Parkinson’s disease is a movement disorder that has long confounded neurologists.
It usually begins with tremors and stiffness, but it can progress in such an inexorable way that it ravages a patient’s physical and mental health. There is no known cure, but treatments manage the condition with varying degrees of success.
One of the most promising treatments is Deep Brain Stimulation (DBS). At the University of Miami Health System’s Movement Disorders Center, DBS provides relief at a critical time in a patient’s life.
“It offers hope and a path forward for the quality of life when a patient starts running out of options,” says Jonathan R. Jagid, M.D., director of Functional Neurosurgery and surgical director of the Deep Brain Stimulation Program at the University of Miami Health System.
DBS has been around for more than two decades.
DBS helps with the physical symptoms of Parkinson’s but doesn’t address the mood manifestations, such as hallucination, depression, sleep disorders, and cognitive impairment.
The procedure is typically recommended when the effectiveness of medications, the first line of treatment, begins to taper off or when the side effects from those drugs lead to complications.
“Initial therapy [for Parkinson’s] is medications,” Dr. Jagid adds, “and they can work great for a while. But about 50% of the patients begin to have problems at five years into their disease.”
Enter DBS, a two-stage procedure.
In the first step, neurosurgeons place electrodes in the brain, with 3D imaging and advanced medical software helping to determine the best placement. A patient remains awake during the process, and the neurosurgeon may ask the person to move their arms or legs to aid in guiding the implantation.
The second step involves placing an impulse generator battery under the collarbone or into the abdomen to provide the electrical charges to the electrodes in the brain.
This procedure is done under general anesthesia. The neurologist can then manage the stimulation via remote control as needed.
“It’s like a pacemaker for the brain,” Dr. Jagid says.
“It’s fooling the brain into thinking that dopamine is present.” Dopamine is a brain chemical, or neurotransmitter, that helps move electrical signals through the brain. People with Parkinson’s have low levels of this chemical. Though it’s not clear why this happens, the lower the level of dopamine, the more symptoms of the disorder a patient will experience.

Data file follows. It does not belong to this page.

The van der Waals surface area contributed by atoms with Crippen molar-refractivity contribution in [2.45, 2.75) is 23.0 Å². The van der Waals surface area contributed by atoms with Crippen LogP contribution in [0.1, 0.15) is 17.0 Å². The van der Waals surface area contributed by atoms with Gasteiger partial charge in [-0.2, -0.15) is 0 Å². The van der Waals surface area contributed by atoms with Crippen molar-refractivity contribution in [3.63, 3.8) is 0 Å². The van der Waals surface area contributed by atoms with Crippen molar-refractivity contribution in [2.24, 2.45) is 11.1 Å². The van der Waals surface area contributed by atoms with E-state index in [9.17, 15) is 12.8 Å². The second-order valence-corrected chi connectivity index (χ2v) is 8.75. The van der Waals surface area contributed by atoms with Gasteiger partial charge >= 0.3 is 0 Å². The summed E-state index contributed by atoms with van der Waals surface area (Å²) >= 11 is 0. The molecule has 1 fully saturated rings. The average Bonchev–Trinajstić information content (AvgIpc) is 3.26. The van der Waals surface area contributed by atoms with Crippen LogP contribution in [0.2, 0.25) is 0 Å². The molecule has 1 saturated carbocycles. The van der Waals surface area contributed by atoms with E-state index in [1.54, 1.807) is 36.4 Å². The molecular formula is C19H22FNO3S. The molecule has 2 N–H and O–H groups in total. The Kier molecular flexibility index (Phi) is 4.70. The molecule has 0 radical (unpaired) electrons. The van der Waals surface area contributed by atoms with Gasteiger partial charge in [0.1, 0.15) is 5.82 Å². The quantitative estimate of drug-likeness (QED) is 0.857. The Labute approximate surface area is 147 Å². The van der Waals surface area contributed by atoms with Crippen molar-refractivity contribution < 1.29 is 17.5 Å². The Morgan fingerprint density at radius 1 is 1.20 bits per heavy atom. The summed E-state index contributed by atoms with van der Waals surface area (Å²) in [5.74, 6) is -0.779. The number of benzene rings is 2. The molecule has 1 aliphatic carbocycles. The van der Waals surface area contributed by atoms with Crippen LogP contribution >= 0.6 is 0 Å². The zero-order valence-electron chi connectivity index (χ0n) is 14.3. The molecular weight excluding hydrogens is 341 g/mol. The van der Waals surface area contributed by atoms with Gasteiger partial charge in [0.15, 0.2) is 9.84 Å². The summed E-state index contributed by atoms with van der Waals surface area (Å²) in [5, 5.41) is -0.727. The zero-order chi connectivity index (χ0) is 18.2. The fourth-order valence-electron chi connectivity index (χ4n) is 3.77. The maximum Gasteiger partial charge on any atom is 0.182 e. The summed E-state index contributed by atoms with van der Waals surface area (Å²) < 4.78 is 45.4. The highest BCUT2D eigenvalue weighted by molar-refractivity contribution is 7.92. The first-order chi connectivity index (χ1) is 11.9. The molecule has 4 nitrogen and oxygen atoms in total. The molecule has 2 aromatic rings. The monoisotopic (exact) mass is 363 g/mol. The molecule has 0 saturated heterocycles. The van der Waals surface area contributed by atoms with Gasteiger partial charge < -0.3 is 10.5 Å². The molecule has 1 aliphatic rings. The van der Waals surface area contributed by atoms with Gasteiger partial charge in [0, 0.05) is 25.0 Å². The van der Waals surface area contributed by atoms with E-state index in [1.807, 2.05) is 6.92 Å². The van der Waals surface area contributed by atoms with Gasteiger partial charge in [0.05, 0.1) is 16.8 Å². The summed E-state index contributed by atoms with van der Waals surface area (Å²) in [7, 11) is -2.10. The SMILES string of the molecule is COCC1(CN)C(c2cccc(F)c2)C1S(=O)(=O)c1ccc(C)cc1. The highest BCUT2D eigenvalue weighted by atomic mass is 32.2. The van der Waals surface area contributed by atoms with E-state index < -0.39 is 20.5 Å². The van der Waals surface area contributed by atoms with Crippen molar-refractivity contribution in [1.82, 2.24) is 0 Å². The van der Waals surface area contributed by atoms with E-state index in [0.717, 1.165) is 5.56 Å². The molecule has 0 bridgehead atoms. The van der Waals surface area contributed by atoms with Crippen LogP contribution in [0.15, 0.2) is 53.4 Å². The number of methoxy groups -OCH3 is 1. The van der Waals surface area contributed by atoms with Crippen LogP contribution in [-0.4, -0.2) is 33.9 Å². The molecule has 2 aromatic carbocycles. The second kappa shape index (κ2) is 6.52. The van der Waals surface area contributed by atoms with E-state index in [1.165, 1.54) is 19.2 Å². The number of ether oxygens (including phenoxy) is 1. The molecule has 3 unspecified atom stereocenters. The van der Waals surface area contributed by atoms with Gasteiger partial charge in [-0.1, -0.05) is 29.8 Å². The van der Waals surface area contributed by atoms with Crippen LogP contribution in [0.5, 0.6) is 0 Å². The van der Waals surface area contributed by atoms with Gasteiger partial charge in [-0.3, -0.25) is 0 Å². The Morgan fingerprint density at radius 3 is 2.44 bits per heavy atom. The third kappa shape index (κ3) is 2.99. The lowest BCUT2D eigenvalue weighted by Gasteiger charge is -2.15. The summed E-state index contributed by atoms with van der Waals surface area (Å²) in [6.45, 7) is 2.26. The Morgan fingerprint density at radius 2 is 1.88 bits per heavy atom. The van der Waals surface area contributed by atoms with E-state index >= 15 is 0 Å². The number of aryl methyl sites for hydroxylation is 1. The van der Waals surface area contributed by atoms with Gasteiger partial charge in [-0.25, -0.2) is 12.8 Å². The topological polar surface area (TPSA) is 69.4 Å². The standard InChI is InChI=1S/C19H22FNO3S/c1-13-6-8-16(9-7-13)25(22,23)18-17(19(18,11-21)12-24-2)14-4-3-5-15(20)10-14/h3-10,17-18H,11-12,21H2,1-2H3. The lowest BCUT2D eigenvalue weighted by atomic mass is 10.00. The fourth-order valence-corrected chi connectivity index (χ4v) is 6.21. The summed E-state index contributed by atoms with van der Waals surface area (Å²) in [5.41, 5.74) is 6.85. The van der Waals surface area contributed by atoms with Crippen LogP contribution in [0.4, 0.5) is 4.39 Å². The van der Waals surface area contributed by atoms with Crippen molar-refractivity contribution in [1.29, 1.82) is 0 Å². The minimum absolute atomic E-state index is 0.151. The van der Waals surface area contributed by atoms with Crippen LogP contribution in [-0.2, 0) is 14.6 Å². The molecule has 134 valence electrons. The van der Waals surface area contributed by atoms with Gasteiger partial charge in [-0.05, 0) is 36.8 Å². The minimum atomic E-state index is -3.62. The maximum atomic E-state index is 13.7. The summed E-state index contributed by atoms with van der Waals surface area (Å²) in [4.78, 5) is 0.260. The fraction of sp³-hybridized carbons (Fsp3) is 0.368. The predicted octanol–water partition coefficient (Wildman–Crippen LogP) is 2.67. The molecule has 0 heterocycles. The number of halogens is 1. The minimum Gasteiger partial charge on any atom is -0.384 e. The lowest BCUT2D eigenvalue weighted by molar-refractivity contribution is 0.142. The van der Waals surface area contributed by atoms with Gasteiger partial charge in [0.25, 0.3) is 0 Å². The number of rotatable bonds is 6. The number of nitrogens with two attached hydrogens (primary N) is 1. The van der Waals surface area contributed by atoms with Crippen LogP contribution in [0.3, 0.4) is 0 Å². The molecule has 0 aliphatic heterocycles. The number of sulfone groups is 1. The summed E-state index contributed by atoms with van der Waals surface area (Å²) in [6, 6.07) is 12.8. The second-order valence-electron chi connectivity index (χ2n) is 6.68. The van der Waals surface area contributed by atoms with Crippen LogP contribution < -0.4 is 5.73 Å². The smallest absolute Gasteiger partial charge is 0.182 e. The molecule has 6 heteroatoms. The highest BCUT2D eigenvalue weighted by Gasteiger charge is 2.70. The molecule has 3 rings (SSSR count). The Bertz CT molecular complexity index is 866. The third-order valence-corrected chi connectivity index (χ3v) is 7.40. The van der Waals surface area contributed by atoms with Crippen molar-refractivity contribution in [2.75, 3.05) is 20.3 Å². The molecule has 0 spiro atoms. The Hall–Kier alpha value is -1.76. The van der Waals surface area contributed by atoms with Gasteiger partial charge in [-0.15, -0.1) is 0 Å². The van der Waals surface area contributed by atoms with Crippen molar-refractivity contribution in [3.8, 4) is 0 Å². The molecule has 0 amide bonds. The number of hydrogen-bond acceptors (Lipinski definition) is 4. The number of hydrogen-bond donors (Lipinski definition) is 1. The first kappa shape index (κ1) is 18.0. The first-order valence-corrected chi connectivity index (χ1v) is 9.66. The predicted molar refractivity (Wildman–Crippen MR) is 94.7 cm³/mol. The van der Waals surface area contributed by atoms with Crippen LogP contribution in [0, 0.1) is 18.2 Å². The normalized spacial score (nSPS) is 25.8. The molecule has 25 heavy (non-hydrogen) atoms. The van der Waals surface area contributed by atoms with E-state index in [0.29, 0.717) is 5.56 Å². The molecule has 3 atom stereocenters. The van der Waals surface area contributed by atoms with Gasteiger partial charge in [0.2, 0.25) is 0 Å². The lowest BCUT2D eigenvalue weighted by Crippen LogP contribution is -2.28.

Risks are minimal with the DBS procedure, Dr. Jagid adds, and the effects can be almost immediate. However, it usually takes two to four months to optimize the delivery of the electrical charges to the brain.
More recently, neurosurgeons at the Movement Disorders Center have used a DBS device that can be adjusted remotely from the doctor’s office by using encrypted video signals and a Bluetooth connection to the patient’s smartphone.
While the DBS procedure can be performed at various centers around the state, UHealth’s Movement Disorders Center leads the way with a comprehensive research program and the longest-running clinical operation in South Florida.
The center’s multidisciplinary team has participated in more than 1,100 implants.
What’s more, as a National Parkinson’s Foundation Center of Excellence, UHealth physician-scientists conduct clinical trials on new devices for the three DBS manufacturers, Abbott, Boston Scientific, and Medtronic.
DBS is also used to treat other movement disorders, including Tourette Syndrome and dystonia (involuntary muscle contractions that cause repetitive or twisting movements).
UHealth DBS experts have also worked with the Department of Psychiatry and Behavioral Sciences to treat obsessive-compulsive disorders. Dr. Jagid has joined forces with the Miami Project to Cure Paralysis to implant DBS devices to help patients with spinal cord injuries.
While some DBS patients may still require medication to control their symptoms, daily intake of these drugs — and their side effects — can be reduced by as much as 50%, Dr. Jagid says. What’s more, while medications can wear off, increasing a patient’s symptoms between doses, DBS treats these symptoms constantly, preventing fluctuations.
Ana Veciana-Suarez, Guest Columnist
Ana is a regular contributor to the University of Miami Health System. She is a renowned journalist and author who has worked at The Miami Herald, The Miami News, and The Palm Beach Post. Visit her website at anavecianasuarez.com or follow @AnaVeciana on Twitter.
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